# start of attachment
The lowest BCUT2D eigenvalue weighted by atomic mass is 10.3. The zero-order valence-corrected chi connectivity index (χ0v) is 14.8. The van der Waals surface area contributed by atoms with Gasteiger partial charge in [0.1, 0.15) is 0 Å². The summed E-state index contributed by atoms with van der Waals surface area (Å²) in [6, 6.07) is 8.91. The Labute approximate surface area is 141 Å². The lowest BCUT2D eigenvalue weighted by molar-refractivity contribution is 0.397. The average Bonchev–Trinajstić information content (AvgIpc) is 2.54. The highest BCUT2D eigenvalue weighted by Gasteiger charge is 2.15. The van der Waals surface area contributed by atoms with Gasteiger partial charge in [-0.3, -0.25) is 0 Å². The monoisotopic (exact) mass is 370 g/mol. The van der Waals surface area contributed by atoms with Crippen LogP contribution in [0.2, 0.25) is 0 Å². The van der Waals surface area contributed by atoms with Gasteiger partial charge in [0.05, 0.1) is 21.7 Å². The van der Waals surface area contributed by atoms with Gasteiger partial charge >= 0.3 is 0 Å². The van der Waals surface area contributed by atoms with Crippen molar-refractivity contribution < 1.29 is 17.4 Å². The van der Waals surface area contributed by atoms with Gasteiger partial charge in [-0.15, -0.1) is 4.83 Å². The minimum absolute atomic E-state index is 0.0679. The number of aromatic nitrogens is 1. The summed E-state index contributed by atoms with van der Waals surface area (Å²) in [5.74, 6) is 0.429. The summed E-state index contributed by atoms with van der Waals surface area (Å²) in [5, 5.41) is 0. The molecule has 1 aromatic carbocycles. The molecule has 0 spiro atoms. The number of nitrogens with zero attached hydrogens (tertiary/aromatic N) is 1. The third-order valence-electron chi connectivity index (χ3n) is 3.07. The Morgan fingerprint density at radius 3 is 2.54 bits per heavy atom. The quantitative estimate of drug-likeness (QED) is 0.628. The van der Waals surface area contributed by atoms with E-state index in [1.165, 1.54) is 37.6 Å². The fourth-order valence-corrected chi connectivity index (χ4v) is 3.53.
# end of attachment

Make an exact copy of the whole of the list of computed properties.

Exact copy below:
The lowest BCUT2D eigenvalue weighted by atomic mass is 10.3. The zero-order valence-corrected chi connectivity index (χ0v) is 14.8. The van der Waals surface area contributed by atoms with Gasteiger partial charge in [0.1, 0.15) is 0 Å². The summed E-state index contributed by atoms with van der Waals surface area (Å²) in [6, 6.07) is 8.91. The Labute approximate surface area is 141 Å². The lowest BCUT2D eigenvalue weighted by molar-refractivity contribution is 0.397. The average Bonchev–Trinajstić information content (AvgIpc) is 2.54. The highest BCUT2D eigenvalue weighted by Gasteiger charge is 2.15. The van der Waals surface area contributed by atoms with Gasteiger partial charge in [-0.3, -0.25) is 0 Å². The monoisotopic (exact) mass is 370 g/mol. The van der Waals surface area contributed by atoms with Crippen LogP contribution in [0.2, 0.25) is 0 Å². The van der Waals surface area contributed by atoms with Gasteiger partial charge in [0.05, 0.1) is 21.7 Å². The van der Waals surface area contributed by atoms with Gasteiger partial charge >= 0.3 is 0 Å². The van der Waals surface area contributed by atoms with Crippen molar-refractivity contribution < 1.29 is 17.4 Å². The van der Waals surface area contributed by atoms with Gasteiger partial charge in [-0.15, -0.1) is 4.83 Å². The minimum absolute atomic E-state index is 0.0679. The number of aromatic nitrogens is 1. The summed E-state index contributed by atoms with van der Waals surface area (Å²) in [5.74, 6) is 0.429. The summed E-state index contributed by atoms with van der Waals surface area (Å²) in [5, 5.41) is 0. The molecule has 1 aromatic carbocycles. The molecule has 0 spiro atoms. The number of nitrogens with zero attached hydrogens (tertiary/aromatic N) is 1. The third-order valence-electron chi connectivity index (χ3n) is 3.07. The Morgan fingerprint density at radius 3 is 2.54 bits per heavy atom. The quantitative estimate of drug-likeness (QED) is 0.628. The van der Waals surface area contributed by atoms with E-state index in [1.165, 1.54) is 37.6 Å². The fourth-order valence-corrected chi connectivity index (χ4v) is 3.53.